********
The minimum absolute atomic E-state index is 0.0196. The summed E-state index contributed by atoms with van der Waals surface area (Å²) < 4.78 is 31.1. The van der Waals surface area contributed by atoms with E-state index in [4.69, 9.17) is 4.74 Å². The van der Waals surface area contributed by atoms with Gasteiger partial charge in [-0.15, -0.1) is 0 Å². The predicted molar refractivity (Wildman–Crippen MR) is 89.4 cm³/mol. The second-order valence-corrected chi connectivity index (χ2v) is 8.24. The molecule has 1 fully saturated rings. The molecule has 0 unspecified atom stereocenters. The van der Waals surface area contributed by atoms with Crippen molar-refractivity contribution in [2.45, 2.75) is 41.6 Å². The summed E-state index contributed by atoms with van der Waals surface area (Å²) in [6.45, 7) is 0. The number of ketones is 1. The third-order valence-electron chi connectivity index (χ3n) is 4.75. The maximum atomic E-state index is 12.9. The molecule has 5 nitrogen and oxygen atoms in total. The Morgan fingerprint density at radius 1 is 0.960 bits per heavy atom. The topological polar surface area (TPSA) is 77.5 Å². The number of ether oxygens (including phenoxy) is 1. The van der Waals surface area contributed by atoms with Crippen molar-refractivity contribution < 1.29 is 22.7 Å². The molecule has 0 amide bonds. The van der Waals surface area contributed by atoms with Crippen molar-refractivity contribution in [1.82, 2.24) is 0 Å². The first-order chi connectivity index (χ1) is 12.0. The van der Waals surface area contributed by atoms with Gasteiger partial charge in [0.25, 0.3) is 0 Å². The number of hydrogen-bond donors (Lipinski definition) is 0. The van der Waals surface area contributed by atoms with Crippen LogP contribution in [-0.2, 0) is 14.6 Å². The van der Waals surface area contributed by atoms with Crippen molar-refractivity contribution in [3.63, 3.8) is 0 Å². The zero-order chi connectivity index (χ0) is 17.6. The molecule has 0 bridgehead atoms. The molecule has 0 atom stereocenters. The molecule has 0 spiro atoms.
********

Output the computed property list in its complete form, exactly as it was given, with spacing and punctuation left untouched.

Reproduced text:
The minimum absolute atomic E-state index is 0.0196. The summed E-state index contributed by atoms with van der Waals surface area (Å²) < 4.78 is 31.1. The van der Waals surface area contributed by atoms with E-state index in [4.69, 9.17) is 4.74 Å². The van der Waals surface area contributed by atoms with Gasteiger partial charge in [-0.15, -0.1) is 0 Å². The predicted molar refractivity (Wildman–Crippen MR) is 89.4 cm³/mol. The second-order valence-corrected chi connectivity index (χ2v) is 8.24. The molecule has 1 fully saturated rings. The molecule has 0 unspecified atom stereocenters. The van der Waals surface area contributed by atoms with Crippen molar-refractivity contribution in [2.45, 2.75) is 41.6 Å². The summed E-state index contributed by atoms with van der Waals surface area (Å²) in [6.45, 7) is 0. The number of ketones is 1. The third-order valence-electron chi connectivity index (χ3n) is 4.75. The maximum atomic E-state index is 12.9. The molecule has 5 nitrogen and oxygen atoms in total. The Morgan fingerprint density at radius 1 is 0.960 bits per heavy atom. The topological polar surface area (TPSA) is 77.5 Å². The number of ether oxygens (including phenoxy) is 1. The van der Waals surface area contributed by atoms with Crippen molar-refractivity contribution < 1.29 is 22.7 Å². The molecule has 0 amide bonds. The van der Waals surface area contributed by atoms with Crippen molar-refractivity contribution in [1.82, 2.24) is 0 Å². The first-order chi connectivity index (χ1) is 12.0. The van der Waals surface area contributed by atoms with Gasteiger partial charge in [0.25, 0.3) is 0 Å². The number of hydrogen-bond donors (Lipinski definition) is 0. The van der Waals surface area contributed by atoms with Crippen LogP contribution in [-0.2, 0) is 14.6 Å². The van der Waals surface area contributed by atoms with Crippen molar-refractivity contribution in [3.63, 3.8) is 0 Å². The zero-order chi connectivity index (χ0) is 17.6. The molecule has 0 bridgehead atoms. The molecule has 0 atom stereocenters. The molecule has 0 spiro atoms.